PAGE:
The league of nations for the first time provides a tribunal in which not only the sovereign rights of Germany and of Japan in China, but the sovereign rights of other nations can be curtailed, because every member of the league solemnly covenants to respect and preserve the territorial integrity and existing political independence of the other members, and China is to be a member. Never before, my fellow citizens, has there been a tribunal to which people like China could carry the intolerable grievances to which they have been subjected. Now a great tribunal has been set up in which the pressure of the whole judgment of the world will be exercised in her behalf.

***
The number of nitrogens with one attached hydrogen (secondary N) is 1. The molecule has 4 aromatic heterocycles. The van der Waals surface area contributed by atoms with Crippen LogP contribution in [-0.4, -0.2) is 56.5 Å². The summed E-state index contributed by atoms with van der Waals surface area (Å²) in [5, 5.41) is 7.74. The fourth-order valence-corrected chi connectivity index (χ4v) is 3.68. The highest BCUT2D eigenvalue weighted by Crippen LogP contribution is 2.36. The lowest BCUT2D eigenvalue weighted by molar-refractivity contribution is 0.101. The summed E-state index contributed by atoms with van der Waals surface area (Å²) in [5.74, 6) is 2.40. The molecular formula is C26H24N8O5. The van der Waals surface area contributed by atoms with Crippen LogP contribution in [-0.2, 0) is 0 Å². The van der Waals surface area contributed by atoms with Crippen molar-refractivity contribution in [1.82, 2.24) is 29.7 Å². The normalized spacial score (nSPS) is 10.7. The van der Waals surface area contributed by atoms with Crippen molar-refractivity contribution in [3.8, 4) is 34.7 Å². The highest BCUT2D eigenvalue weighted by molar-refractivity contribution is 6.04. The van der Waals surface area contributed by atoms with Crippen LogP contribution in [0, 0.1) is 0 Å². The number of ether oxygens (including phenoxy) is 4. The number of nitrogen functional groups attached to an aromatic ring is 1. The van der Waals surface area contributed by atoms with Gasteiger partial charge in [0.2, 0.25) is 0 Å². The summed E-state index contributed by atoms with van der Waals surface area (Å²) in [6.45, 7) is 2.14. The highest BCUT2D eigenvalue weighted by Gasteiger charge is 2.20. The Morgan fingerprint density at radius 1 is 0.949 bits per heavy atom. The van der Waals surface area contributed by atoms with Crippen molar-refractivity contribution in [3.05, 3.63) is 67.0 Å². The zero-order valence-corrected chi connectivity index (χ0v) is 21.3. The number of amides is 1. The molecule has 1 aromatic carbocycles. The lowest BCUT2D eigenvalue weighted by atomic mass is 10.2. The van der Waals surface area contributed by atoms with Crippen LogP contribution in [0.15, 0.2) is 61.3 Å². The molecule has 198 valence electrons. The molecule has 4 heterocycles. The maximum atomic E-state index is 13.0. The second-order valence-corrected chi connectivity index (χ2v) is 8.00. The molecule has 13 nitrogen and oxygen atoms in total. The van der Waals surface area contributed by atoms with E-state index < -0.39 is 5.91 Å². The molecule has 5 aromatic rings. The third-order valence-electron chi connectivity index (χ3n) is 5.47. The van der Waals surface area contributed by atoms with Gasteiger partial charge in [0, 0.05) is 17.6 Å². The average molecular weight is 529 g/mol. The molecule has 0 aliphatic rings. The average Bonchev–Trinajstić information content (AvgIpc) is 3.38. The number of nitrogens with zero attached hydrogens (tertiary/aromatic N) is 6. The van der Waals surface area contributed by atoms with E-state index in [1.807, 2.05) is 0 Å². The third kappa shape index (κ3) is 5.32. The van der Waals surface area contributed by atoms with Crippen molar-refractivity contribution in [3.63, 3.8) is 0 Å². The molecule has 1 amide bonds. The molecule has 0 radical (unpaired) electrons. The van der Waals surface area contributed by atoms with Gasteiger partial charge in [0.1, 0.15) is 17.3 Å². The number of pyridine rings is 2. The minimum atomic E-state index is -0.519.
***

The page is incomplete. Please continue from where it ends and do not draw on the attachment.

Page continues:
That is the significance of article 10. Article 10 is the heart of the whole promise of peace, because it cuts out of the transactions of nations all attempts to impair the territorial integrity or invade the political independence of the weak as well as of the strong. Why did not Mr. Hay protest the acquisition of those rights in Shantung by Germany? Why did he not protest what England got, and what France got, and what Russia got? Because under international law; as it then stood, that would have been a hostile act toward those governments. The law of the world was actually such that if you mentioned anybody else's wrong but your own, you spoke as an enemy. After you have read article 10, read article 11. Article 11 says that it shall be the friendly right of any member of the league, strong or weak, to call the attention of the league to any matter, anywhere, that affects the peace of the world or the good understanding between nations upon which the peace of the world depends; so that for the first time it affords fine spirits like Mr. McKinley and Mr. John Hay the right to stand up before mankind and protest, and to say, "The rights of China shall be as sacred as the rights of those nations that are able to take care of themselves by arms." It is the most hopeful change in the law of the world that has ever been suggested or adopted.